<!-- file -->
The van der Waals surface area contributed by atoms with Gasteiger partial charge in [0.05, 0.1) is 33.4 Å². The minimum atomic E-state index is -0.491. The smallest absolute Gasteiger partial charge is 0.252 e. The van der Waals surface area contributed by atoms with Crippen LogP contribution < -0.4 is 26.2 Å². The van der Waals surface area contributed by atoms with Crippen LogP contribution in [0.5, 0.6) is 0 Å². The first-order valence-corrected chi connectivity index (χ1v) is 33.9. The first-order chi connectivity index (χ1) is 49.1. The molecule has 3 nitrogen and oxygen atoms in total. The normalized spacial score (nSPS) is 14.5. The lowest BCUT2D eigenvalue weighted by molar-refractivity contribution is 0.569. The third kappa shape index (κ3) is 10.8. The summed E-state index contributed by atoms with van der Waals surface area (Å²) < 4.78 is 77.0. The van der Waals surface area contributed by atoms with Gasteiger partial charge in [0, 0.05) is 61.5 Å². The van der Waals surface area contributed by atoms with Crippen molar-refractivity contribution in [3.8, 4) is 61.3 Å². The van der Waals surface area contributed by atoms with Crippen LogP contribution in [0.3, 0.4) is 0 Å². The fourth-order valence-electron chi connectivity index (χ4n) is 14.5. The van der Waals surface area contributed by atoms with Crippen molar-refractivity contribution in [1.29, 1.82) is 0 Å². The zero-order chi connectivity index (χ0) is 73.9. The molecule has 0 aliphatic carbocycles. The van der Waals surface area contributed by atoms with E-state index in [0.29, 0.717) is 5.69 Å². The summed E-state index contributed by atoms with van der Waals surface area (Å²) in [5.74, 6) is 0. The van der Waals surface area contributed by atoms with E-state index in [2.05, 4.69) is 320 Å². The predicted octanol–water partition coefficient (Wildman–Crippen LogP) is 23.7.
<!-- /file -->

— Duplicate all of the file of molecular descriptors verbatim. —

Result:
The van der Waals surface area contributed by atoms with Gasteiger partial charge in [0.05, 0.1) is 33.4 Å². The minimum atomic E-state index is -0.491. The smallest absolute Gasteiger partial charge is 0.252 e. The van der Waals surface area contributed by atoms with Crippen LogP contribution < -0.4 is 26.2 Å². The van der Waals surface area contributed by atoms with Crippen LogP contribution in [0.5, 0.6) is 0 Å². The first-order valence-corrected chi connectivity index (χ1v) is 33.9. The first-order chi connectivity index (χ1) is 49.1. The molecule has 3 nitrogen and oxygen atoms in total. The normalized spacial score (nSPS) is 14.5. The lowest BCUT2D eigenvalue weighted by molar-refractivity contribution is 0.569. The third kappa shape index (κ3) is 10.8. The summed E-state index contributed by atoms with van der Waals surface area (Å²) < 4.78 is 77.0. The van der Waals surface area contributed by atoms with Gasteiger partial charge in [0, 0.05) is 61.5 Å². The van der Waals surface area contributed by atoms with Crippen molar-refractivity contribution in [3.8, 4) is 61.3 Å². The van der Waals surface area contributed by atoms with Crippen LogP contribution in [0.3, 0.4) is 0 Å². The fourth-order valence-electron chi connectivity index (χ4n) is 14.5. The van der Waals surface area contributed by atoms with Crippen molar-refractivity contribution in [1.29, 1.82) is 0 Å². The zero-order chi connectivity index (χ0) is 73.9. The molecule has 0 aliphatic carbocycles. The van der Waals surface area contributed by atoms with E-state index in [0.29, 0.717) is 5.69 Å². The summed E-state index contributed by atoms with van der Waals surface area (Å²) in [5.74, 6) is 0. The van der Waals surface area contributed by atoms with E-state index in [2.05, 4.69) is 320 Å². The predicted octanol–water partition coefficient (Wildman–Crippen LogP) is 23.7.